Articles

International Trade in Wild-Caught Reptiles

  • James M. Green
  • Animal Legal & Historical Center
  • Publish Date: 2005
  • Place of Publication: Michigan State University College of Law

I. Introduction to The Trade in Wild-Caught Reptiles 

Wildlife smuggling is certainly on the rise. The wildlife trade business is the second-largest illegal trade in the world after drugs. The World Wildlife Fund states that the global trade, both legal and illegal, is estimated to be around US$159 billion per year in declared import values. See http://www.wwf.org.uk/filelibrary/pdf/switchingchannels.pdf.  Reptiles play largely in the realm of exotic trade and illegal trade, but the reptiles that appear to be affected the most are the wild-caught reptiles.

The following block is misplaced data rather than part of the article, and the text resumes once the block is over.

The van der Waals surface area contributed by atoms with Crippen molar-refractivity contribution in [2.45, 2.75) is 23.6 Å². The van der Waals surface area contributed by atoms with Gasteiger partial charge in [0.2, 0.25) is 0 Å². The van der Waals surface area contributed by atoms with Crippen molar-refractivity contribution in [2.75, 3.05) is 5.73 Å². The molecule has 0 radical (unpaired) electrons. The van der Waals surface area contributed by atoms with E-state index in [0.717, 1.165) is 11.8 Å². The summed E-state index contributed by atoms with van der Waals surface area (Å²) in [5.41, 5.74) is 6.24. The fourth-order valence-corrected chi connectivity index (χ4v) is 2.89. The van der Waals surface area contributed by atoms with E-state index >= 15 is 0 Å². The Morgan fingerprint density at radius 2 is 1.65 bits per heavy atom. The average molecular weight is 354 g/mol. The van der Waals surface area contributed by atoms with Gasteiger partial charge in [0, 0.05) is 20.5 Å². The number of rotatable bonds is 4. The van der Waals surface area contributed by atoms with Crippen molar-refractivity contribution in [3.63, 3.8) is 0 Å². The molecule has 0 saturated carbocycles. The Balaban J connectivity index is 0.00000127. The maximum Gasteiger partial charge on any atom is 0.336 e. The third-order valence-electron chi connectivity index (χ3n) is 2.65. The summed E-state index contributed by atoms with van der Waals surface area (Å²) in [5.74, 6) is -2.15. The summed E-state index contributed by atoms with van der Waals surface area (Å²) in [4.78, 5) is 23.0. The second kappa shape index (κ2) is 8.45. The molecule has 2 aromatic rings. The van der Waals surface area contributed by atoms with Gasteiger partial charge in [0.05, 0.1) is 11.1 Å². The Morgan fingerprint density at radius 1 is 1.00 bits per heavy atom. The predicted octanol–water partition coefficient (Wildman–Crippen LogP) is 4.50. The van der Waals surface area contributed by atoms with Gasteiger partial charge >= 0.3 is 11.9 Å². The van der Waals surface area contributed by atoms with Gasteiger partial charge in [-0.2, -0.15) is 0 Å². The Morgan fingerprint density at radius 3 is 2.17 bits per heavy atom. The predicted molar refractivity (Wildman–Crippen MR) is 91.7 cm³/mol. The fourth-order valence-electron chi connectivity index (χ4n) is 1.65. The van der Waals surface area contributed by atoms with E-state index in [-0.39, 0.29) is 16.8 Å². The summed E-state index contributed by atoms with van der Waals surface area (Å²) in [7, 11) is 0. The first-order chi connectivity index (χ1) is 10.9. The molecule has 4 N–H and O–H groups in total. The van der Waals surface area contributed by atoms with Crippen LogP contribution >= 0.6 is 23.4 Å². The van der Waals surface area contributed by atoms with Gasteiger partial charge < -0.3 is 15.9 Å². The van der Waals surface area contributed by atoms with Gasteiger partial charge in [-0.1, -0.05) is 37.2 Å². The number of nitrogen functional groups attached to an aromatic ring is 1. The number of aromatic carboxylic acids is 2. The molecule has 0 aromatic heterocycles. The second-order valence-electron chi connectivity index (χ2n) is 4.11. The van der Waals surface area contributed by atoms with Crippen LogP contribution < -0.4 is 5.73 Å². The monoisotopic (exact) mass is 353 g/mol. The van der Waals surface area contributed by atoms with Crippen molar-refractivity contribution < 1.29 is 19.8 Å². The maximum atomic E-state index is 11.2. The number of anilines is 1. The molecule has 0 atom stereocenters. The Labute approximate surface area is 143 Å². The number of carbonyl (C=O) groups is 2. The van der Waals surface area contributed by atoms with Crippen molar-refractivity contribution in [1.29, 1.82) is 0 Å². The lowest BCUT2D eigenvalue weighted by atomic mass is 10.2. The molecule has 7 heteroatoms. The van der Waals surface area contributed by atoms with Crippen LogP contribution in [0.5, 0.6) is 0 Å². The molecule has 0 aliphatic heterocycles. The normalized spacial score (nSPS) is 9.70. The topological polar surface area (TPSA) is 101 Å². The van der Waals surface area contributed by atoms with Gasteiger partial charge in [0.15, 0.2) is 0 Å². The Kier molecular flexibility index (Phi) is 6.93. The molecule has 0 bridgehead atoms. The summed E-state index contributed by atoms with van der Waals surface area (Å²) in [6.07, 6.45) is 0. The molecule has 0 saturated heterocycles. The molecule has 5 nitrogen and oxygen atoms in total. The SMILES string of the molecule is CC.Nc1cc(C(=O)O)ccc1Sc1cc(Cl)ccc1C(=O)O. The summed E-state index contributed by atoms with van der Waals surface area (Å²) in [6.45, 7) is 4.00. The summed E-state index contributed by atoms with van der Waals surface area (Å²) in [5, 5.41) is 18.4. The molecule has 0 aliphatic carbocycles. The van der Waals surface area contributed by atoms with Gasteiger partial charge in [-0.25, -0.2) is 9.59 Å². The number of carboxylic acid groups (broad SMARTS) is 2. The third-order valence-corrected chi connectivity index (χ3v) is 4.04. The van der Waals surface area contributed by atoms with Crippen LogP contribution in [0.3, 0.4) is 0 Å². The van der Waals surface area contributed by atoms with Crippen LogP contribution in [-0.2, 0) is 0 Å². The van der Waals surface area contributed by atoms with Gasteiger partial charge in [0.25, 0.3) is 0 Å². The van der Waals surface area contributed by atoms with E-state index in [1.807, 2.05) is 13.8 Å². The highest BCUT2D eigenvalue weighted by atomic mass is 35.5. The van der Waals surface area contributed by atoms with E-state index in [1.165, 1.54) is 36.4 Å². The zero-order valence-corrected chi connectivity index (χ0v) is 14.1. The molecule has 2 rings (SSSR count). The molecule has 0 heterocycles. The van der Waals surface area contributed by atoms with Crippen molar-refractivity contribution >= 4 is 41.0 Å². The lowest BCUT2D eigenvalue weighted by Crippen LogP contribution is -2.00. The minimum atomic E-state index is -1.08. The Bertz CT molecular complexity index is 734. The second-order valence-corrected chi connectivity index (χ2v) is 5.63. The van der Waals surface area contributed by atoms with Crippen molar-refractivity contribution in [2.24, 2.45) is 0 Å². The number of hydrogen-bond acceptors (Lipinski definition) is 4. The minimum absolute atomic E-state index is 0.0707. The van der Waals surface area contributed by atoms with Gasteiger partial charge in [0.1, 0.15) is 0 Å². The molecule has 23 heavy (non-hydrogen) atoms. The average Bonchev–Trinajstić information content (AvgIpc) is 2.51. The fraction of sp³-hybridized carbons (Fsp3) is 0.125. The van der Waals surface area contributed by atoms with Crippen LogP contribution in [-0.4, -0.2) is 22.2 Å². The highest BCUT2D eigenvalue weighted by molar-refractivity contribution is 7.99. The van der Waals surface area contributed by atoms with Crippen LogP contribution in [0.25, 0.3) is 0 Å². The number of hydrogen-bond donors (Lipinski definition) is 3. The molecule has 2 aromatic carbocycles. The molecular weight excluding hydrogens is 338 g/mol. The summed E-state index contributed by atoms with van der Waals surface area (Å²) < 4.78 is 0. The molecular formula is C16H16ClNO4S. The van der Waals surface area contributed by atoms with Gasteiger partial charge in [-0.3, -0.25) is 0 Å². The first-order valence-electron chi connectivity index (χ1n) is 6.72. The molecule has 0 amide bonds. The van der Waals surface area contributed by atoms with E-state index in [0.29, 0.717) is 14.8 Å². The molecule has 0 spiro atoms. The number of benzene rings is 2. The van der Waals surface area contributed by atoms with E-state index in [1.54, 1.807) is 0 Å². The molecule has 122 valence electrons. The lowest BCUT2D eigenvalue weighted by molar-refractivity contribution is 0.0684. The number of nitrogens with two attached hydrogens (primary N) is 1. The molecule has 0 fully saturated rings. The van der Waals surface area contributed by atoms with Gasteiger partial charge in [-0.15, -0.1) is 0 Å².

The Humane Society of the United States, the nation's largest animal protection organization, released a landmark report on September 6, 2001 that called on the federal government to ban the import, export, and retail sales of live reptiles in the United States, whether wild-caught or captive-bred. The report, Reptiles as Pets: An Examination of the Trade in Live Reptiles in the United States, documents and exposes the abuses of the $2 billion dollar a year industry and cites health threats to humans in the form of Salmonellosis, wildlife agricultural animals in the form of heartwater disease, as well as conservation and humane concerns, as reasons for banning the trade. See http://www.hsus.org for information on obtaining the report.